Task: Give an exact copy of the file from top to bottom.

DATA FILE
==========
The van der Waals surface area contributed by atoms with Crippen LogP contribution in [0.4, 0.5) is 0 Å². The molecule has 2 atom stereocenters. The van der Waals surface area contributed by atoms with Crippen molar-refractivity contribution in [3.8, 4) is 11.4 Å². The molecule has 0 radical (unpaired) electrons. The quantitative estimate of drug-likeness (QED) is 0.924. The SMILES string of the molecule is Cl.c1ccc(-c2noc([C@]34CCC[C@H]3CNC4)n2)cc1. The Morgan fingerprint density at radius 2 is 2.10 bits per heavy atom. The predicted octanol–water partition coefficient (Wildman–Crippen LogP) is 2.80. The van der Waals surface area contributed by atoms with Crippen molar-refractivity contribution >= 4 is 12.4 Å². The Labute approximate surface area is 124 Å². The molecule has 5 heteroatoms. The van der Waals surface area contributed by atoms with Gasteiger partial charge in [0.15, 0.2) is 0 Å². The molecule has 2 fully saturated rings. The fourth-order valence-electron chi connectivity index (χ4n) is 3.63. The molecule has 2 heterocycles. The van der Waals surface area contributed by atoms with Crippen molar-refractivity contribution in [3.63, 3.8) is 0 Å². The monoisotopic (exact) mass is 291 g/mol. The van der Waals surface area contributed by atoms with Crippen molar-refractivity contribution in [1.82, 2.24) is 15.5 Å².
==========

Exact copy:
The van der Waals surface area contributed by atoms with Crippen LogP contribution in [0.4, 0.5) is 0 Å². The molecule has 2 atom stereocenters. The van der Waals surface area contributed by atoms with Crippen molar-refractivity contribution in [3.8, 4) is 11.4 Å². The molecule has 0 radical (unpaired) electrons. The quantitative estimate of drug-likeness (QED) is 0.924. The SMILES string of the molecule is Cl.c1ccc(-c2noc([C@]34CCC[C@H]3CNC4)n2)cc1. The Morgan fingerprint density at radius 2 is 2.10 bits per heavy atom. The predicted octanol–water partition coefficient (Wildman–Crippen LogP) is 2.80. The van der Waals surface area contributed by atoms with Crippen molar-refractivity contribution >= 4 is 12.4 Å². The Labute approximate surface area is 124 Å². The molecule has 5 heteroatoms. The van der Waals surface area contributed by atoms with Gasteiger partial charge in [0.15, 0.2) is 0 Å². The molecule has 2 fully saturated rings. The fourth-order valence-electron chi connectivity index (χ4n) is 3.63. The molecule has 2 heterocycles. The van der Waals surface area contributed by atoms with Crippen molar-refractivity contribution in [3.63, 3.8) is 0 Å². The monoisotopic (exact) mass is 291 g/mol. The van der Waals surface area contributed by atoms with Crippen molar-refractivity contribution in [1.82, 2.24) is 15.5 Å².